On this episode of the podcast, we’re sharing another entry in our Unschooling “Rules” series.
We use the word “rules” in quotes to draw attention to the fact that there is no such thing as an unschooling rule! It can feel easier to reach for a set of rules to follow, especially when we’re learning something new, but we want to offer you space to look within, to find what makes sense to you and what makes sense to the individual members of your family. There are no unschooling police. Nobody is going to drop by your house and give you a failing grade—or an A+. Our goal with this series is to explore these apparent “rules” and cultivate an environment for self-discovery, for inquiry, for agency, and for growth.
In this episode, we’re diving into the “rule” that unschoolers should never divorce. We dig into where this belief might stem from, how unschooling can help our relationships and communication, and we dive into lots of possibilities of what life can look like without black and white thinking.
This topic was so interesting to ponder and we hope you find our conversation helpful on your unschooling journey!
THINGS WE MENTION IN THIS EPISODE
Watch the video of our conversation on YouTube.
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We invite you to join us in The Living Joyfully Network, a wonderful online community for parents to connect and engage in candid conversations about living and learning through the lens of unschooling. Our theme this month is In the Flow, and we’re exploring it through the lenses of parenting and living.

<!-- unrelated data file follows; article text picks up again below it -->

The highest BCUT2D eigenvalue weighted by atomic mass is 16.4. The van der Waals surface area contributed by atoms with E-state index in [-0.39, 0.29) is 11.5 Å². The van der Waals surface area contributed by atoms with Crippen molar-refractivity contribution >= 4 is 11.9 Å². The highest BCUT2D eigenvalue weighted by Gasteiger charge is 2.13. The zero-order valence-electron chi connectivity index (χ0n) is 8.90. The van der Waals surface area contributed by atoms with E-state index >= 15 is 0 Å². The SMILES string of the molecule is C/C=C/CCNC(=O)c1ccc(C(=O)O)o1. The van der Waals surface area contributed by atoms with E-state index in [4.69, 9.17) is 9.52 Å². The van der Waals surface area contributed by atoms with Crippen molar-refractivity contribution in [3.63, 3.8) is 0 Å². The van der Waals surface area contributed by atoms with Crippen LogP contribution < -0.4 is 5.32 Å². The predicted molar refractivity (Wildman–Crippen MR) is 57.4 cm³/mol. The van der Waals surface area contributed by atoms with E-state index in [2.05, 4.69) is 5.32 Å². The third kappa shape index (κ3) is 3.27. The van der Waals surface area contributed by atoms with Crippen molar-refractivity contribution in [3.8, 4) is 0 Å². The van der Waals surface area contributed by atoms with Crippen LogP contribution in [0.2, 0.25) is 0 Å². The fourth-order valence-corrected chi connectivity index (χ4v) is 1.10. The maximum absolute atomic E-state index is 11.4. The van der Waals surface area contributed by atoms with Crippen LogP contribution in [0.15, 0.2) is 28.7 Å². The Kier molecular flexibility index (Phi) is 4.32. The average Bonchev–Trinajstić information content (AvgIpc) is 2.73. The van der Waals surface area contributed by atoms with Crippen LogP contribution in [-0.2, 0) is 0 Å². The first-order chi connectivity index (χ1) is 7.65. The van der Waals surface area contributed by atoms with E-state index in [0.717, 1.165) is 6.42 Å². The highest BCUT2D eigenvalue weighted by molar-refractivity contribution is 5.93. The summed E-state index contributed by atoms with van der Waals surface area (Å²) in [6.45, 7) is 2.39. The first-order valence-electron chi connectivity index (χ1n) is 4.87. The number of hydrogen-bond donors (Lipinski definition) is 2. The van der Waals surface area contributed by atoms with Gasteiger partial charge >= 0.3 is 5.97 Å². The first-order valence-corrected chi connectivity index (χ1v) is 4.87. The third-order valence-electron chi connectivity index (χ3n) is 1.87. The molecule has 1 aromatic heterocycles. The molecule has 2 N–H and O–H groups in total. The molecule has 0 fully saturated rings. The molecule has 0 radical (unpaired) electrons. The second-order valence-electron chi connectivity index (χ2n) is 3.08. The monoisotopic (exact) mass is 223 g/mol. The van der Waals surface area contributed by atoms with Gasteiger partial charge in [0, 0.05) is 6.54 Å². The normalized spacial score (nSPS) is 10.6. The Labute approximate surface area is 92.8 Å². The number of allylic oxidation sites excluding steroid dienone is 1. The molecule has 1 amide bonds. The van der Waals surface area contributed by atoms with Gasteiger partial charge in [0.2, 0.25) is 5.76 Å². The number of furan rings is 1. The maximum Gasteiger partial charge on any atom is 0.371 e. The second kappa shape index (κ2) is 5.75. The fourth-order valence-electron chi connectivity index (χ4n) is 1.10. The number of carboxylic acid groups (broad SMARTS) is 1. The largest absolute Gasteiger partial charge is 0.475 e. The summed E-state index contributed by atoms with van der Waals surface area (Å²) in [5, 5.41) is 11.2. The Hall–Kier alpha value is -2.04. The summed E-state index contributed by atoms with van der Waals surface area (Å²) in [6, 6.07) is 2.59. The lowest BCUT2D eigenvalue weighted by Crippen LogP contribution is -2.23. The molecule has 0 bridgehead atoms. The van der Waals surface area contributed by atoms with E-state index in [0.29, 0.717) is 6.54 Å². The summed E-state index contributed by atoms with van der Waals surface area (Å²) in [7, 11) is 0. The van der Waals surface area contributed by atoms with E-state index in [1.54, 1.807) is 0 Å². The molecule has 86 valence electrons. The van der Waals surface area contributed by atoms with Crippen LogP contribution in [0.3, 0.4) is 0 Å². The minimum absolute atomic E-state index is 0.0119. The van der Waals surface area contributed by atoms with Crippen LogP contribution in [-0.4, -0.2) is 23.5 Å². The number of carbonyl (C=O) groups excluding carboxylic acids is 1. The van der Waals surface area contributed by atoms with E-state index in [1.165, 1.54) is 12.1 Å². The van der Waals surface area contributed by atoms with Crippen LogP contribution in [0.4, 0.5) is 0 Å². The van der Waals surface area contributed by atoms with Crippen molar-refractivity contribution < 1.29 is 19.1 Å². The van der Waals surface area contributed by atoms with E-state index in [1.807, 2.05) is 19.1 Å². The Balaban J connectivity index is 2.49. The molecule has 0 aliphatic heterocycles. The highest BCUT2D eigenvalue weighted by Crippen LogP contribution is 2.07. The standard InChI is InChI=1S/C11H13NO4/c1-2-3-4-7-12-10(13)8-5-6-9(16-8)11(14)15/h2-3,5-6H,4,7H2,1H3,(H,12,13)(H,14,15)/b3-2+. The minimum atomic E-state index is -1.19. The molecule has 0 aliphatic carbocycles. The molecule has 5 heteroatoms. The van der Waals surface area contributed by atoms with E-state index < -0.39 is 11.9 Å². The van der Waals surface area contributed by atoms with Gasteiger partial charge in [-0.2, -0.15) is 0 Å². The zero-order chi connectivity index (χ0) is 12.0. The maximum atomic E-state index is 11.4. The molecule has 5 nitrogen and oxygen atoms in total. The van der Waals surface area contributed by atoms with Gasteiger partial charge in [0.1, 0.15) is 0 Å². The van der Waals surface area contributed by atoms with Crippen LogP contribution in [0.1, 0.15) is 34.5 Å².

So much of what we talk about on this podcast and in the Living Joyfully Network isn’t actually about unschooling. It’s about life. On The Living Joyfully Podcast, Anna Brown and Pam Laricchia talk about life, relationships, and parenting. You can check out the archive here, or find it in your your favorite podcast player.
PAM: Hello, everyone. I’m Pam Laricchia from Living Joyfully, and this is episode number 354 of the Exploring Unschooling podcast. I’m joined by my co-hosts Anna Brown and Erika Ellis. Welcome to you both!
ERIKA AND ANNA: Hello!
PAM: A quick reminder for listeners. Have you checked out The Living Joyfully Shop lately? You’ll find books, coaching, courses including Navigating Conflict, which aligns quite well with the rule we’re exploring in this episode.